4. Thanks for a great blog (as usual) Shon! Great info to improve my use of this incredible tool!;, and have been amazing learning/education sites to me over the years. I also use the blogs from the linked in Q/A's for educational purposes in our plant. The information gleaned from these sites has been instrumental in improving our reliability and bottom line. Thanks to all those who take the time to share on the web - so much appreciated!

  5. Great list of resources being added here! Thanks to each of you for the additional sites.

  6. Thanks for the post! Do you have reliability professionals that you recommend to follow on Twitter? I want to get more effective reliability engineering & PdM updates, but many of my connections don't use Twitter and I'm looking for better people to follow. @BioBloggerAmyP

  7. Amy,
    Here is a great list of M&R twitter folks to follow and learn from that Terrence O'Hanlon has put together.

  8. Here are more great leads from Fred Schenkelberg over at

    Shon Isenhour recently posted on Linkedin a question about online resources helpful for reliability engineers. I added my list and haven’t seen any other links added. There must be more than the few I know about – what can you add to this list?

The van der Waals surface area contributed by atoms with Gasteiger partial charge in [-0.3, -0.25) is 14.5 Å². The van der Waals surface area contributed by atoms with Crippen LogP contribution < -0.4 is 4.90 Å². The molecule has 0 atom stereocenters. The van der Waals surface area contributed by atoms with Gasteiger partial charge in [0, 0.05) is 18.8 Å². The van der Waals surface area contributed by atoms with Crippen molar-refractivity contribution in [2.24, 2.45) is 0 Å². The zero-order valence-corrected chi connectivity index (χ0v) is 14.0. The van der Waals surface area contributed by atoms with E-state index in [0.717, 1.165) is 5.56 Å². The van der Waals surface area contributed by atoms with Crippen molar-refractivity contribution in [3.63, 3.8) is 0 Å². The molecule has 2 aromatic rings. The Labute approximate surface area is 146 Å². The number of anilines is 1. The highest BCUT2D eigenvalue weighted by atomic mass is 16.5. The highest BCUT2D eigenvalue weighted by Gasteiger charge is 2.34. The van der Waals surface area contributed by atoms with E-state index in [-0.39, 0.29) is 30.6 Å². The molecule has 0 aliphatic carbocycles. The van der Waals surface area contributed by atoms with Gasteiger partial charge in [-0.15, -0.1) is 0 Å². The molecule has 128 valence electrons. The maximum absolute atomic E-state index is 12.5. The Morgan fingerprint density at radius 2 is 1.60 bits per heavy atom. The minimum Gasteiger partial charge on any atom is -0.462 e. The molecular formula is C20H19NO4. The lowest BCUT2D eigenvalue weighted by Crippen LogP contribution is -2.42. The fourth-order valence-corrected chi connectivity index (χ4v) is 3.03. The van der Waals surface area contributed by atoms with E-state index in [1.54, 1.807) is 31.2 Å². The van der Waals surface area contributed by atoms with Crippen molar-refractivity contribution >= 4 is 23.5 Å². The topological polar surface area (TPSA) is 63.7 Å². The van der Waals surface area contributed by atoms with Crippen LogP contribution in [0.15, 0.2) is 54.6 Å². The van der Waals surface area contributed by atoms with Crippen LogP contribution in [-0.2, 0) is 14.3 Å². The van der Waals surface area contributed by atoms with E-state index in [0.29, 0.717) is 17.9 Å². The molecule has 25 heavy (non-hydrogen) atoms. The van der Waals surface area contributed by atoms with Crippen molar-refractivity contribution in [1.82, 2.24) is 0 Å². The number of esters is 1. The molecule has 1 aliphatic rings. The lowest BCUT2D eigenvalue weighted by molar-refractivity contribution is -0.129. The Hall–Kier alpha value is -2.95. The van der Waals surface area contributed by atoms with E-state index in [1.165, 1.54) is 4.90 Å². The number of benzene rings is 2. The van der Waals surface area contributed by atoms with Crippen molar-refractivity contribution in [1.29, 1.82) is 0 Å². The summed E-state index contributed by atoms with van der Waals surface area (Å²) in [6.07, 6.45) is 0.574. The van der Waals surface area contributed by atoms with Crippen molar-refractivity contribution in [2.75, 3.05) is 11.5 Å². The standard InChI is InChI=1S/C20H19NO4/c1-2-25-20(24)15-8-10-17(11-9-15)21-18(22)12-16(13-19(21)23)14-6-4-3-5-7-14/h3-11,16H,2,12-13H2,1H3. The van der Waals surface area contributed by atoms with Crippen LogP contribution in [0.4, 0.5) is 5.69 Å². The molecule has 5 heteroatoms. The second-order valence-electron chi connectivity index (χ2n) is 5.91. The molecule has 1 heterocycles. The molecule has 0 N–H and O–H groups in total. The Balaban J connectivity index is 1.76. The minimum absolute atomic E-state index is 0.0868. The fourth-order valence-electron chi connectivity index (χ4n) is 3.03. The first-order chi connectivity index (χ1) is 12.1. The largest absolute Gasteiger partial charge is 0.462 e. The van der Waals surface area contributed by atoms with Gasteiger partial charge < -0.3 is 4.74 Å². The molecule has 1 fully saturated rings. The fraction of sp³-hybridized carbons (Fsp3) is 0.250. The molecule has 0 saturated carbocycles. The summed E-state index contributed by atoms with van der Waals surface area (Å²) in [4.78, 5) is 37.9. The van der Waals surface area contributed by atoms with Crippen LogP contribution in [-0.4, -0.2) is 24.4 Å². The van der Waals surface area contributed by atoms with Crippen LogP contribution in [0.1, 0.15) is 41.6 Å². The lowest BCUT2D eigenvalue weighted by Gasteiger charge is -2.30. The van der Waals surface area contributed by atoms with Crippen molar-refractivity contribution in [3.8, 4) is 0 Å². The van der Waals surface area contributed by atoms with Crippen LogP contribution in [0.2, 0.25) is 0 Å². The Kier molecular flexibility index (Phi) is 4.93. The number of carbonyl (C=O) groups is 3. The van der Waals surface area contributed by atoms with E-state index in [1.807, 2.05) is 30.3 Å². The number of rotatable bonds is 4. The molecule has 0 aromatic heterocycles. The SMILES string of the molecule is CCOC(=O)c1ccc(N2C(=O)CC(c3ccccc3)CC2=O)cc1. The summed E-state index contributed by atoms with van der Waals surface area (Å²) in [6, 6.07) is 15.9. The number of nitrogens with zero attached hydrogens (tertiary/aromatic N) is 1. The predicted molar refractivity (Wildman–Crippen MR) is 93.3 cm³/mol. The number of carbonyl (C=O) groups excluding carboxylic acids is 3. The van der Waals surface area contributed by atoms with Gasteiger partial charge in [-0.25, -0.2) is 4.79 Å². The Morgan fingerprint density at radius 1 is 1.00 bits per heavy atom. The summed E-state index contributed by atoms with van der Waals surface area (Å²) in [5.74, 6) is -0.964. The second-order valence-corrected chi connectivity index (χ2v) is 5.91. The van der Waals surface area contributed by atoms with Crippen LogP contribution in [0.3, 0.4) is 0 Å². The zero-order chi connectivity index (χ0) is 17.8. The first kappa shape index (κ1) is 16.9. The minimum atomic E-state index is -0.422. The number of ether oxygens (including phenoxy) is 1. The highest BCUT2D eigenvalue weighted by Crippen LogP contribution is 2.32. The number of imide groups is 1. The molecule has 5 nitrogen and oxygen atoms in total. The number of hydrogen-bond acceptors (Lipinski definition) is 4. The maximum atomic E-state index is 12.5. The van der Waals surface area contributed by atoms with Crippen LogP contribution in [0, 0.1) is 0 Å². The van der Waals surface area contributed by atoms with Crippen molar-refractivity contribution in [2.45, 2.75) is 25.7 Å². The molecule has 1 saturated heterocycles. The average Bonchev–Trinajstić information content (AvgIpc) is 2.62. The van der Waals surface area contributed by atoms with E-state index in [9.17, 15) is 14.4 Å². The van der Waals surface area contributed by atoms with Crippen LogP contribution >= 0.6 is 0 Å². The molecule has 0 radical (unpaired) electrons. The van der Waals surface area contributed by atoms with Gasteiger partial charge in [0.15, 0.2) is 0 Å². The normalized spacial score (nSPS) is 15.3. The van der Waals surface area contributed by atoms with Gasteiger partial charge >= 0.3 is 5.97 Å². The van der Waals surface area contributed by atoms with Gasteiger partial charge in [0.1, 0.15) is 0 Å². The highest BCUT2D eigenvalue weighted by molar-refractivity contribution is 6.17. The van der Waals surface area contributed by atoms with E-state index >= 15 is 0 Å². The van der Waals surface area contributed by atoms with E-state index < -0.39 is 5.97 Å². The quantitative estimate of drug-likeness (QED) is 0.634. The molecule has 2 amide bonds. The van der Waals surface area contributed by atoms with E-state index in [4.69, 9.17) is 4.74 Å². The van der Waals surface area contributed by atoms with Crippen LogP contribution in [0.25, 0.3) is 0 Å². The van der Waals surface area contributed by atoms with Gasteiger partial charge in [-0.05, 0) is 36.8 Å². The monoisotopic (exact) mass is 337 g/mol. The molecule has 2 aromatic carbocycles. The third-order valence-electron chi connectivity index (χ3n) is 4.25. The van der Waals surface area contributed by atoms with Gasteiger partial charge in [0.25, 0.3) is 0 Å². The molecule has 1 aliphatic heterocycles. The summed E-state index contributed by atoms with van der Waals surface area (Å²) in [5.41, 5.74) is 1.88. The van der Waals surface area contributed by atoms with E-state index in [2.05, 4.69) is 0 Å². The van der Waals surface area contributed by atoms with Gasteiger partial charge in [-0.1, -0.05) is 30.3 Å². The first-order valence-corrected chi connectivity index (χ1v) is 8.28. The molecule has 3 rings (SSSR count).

My orginal response to Shon’s question:

    Great question and one I will be interested in the results.

    I often head to for reliability statistics topics (I am a statistician and like the practical examples they work out)

    I also regularly head to the NIST Statis handbook

    For those trying to break the habit of MTBF and related very poor metrics, I recommend (which I am one of the authors blogging there and we’d like to hear your story too).

    For laying out a training plan or looking for just the right conference I head to

    and, for professional development on reliability engineering topics I visit

    The rel cal site also has a listing of university programs related to reliability and maintenance engineering.

    I’ve found a lot of useful information at also – especially estimates or ranges for Weibull beta values.

    When looking at warranty expense and comparisons between companies, I look at – they have a weekly free newsletter is is worth being on.

    And, finally for those preparing for the ASQ Certified Reliability Engineer exam, the site provides notes and information that may be helpful for those preparing.

    Of course, I seem to be tapping into the wealth of experience and knowledge here on Linkedin within a range of different groups.

  9. A few more from Fred:

    thanks for the many comments and responses across Linkedin and here. Here is a summary of a few more links highly recommended for the reliability professional.

    See this very good article at the Reliability Information Analysis Center (RIAC) where numerous websites are listed. – Michael Smith

    Fred, The Reliability Information Analysis Center still needs to be added to the list. – Michael Smith

    Hi Fred – I would like to recommend the DfR Solutions E-Learning Education page:
    It has a rich resource of Articles, Papers and even Recorded Webcasts of
    Physics of Failure / Reliability Physics and Design for Reliability Information.
    There is also the latest Reliability news and events posted on the website’s home page – James McLeish